More Brexit chaos unfolded last week as the UK Parliament voted (1) for a second time to reject Theresa May’s Brexit deal, (2) to reject a no-deal Brexit and (3) in favor of Brexit delay. Yet these actions seem to have accomplished very little: A third vote on May’s Brexit deal is looming – perhaps as early as Tuesday –a no-deal Brexit is technically still on the table, and whether Brexit gets delayed is now up to the EU. With each attempt to clarify the UK’s Brexit strategy, the same options (deal, no-deal, delay) keep bouncing back to Parliament, as the clock continues to tick to the March 29 deadline. Welcome to the Brexit Twilight Zone.
Brexit Deal Rejected (but perhaps not?): Prior to last Tuesday’s vote on the Brexit deal, May returned from meetings with EU leaders in Strasbourg with guarantees that the Irish backstop would only be temporary. While this prompted a few more Conservative MPs and three Labour MPs to rally in favor of a Brexit deal, the DUP (Northern Ireland’s Democratic Unionist Party) and ERG (pro-Brexit) faction of the Conservative party still voted against the deal in light of the UK attorney-general’s conclusion that Irish backstop risk (i.e. a perpetual customs union with the EU) had been reduced but not eliminated.
Despite two rejections by Parliament, a third vote on a deal is imminent and expected to take place early this week before the EU Summit (scheduled for March 21-22). However, the UK chancellor warned on Sunday that the third vote will only proceed once the government is confident the Brexit deal vote will pass. May still needs an additional 75 votes in favor of a deal, and getting them will require a change of heart by the DUP, ERG, and, potentially, some members of the Labour party. With the deadline getting closer and closer, a vote in favor of the Brexit deal may seem to an increasing number of MPs like the only way out of the current gridlock. But it is not yet apparent if the votes are there.
No Deal Rejected (but only if the EU agrees): Last Wednesday, MPs rejected the official default position that failure to obtain a Brexit deal would result in a no deal Brexit (i.e. the UK leaves the EU on March 29 with no transitional arrangements). While this may seem to have brought welcome clarity to the situation, it only raises more questions. To avoid a no deal Brexit, the EU must agree to grant a delay. Any delay will be dependent on whether the UK Parliament agrees to, or continues to reject, a Brexit deal (i.e. requiring a third vote on the Brexit deal). It is clear that a majority of Parliament opposes a no deal Brexit, but the decision is now the EU’s to make. The practical outcome of this third vote therefore remains an open question.
A Brexit Delay (but only if the EU agrees): Last Thursday, MPs voted in favor of a Brexit delay – but putting it into effect requires unanimous approval from all 27 EU Member States, and they could decide to attach conditions. This week’s EU Summit should provide clarity on the type of delay to be granted:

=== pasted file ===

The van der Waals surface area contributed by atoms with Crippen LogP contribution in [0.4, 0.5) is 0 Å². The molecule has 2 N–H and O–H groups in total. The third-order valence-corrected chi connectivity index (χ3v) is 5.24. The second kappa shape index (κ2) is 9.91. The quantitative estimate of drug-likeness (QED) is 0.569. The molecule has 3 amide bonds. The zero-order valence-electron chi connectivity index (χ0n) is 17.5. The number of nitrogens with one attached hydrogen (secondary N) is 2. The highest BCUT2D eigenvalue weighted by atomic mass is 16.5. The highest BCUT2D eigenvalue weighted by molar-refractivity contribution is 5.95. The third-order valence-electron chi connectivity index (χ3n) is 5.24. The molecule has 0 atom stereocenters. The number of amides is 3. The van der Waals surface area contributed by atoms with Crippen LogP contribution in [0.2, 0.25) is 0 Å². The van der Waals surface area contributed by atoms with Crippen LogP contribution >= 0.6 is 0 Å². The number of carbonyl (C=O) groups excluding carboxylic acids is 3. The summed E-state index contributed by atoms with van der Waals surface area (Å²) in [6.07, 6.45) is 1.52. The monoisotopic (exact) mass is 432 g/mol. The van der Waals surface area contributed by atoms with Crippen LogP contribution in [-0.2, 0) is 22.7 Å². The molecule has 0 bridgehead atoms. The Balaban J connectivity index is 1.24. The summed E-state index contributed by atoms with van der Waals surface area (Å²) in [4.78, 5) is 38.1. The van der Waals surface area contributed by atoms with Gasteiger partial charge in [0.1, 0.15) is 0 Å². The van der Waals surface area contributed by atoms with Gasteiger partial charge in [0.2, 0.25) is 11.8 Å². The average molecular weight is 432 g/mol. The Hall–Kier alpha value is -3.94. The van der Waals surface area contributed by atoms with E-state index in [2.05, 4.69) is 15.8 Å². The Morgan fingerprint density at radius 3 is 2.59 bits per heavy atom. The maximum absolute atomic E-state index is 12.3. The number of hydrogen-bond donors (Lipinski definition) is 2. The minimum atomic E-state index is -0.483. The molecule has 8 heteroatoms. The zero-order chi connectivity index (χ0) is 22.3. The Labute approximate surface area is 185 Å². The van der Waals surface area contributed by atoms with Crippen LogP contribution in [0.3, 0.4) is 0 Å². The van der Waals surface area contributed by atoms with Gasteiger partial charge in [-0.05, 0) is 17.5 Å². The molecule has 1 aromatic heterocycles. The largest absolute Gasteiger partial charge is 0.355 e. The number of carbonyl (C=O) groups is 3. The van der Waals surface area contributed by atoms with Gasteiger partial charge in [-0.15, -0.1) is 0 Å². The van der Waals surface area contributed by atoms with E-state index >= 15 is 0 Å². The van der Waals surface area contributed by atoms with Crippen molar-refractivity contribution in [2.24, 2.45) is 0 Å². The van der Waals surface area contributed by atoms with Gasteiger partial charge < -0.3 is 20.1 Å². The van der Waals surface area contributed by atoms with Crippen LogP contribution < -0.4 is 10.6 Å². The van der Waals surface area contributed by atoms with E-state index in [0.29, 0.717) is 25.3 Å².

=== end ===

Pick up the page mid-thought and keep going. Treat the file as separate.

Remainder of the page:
Short Delay: The EU is likely to agree to a short delay until June 30 (i.e. just before the newly constituted EU Parliament meets) if the UK Parliament approves a deal. This would enable relevant legislation to be passed in the UK Parliament to officially withdraw from the EU.
Long Delay: The EU could instead agree to a longer delay (one year or more) if Parliament continues to reject the Brexit deal. While this would postpone Brexit, it could ultimately threaten any type of Brexit. In the UK, that might mean a general election, a new prime inister, a new political party in power, or potentially a second referendum. It would also raise the peculiar possibility that the UK could continue to participate in the EU Parliament, because EU parliamentary elections are scheduled for May 2019, with the newly constituted EU Parliament meeting in July 2019.
No Delay: If the EU refuses the UK’s request for delay, a no deal Brexit will occur on March 29. While it is unlikely that the EU will reject an extension given the uncertainties and headaches of a no deal Brexit, it remains a technical possibility.
UK and EU decisions: Having rejected deal and no deal, the time and scope of delay will depend on when May brings back her deal for a “third time lucky” vote, and whether it will take place before the EU Summit.
Until these events occur, it is difficult to predict whether Brexit will happen on March 29 (if no deal), on June 30 (if deal + short delay), after a longer deadline (if no deal + long delay) or even at all (if long delay). It is a curious state of affairs that Brexit – which was heavily motivated by UK voters wanting to reclaim autonomy from the EU – now hinges on decisions that have been punted by the UK to the EU. It’s beginning to look as if Brexit exists in a dimension beyond any we could have imagined.
 The Irish backstop is a safety net arrangement between the UK and EU to avoid a hard border between the Republic of Ireland and Northern Ireland. The controversy surrounding the backstop arises from the scenario where there is no agreement on trade talks between the UK and EU by the end of the two-year transition period. If so, the UK will essentially remain in the EU customs union until a trade deal has been reached.
This post comes to us from Amy Hutchings, an English solicitor and LL.M. candidate at Columbia Law School. She previously worked as a mergers & acquisitions associate at Slaughter and May in London and as a foreign legal consultant in the M&A group at White & Case in New York.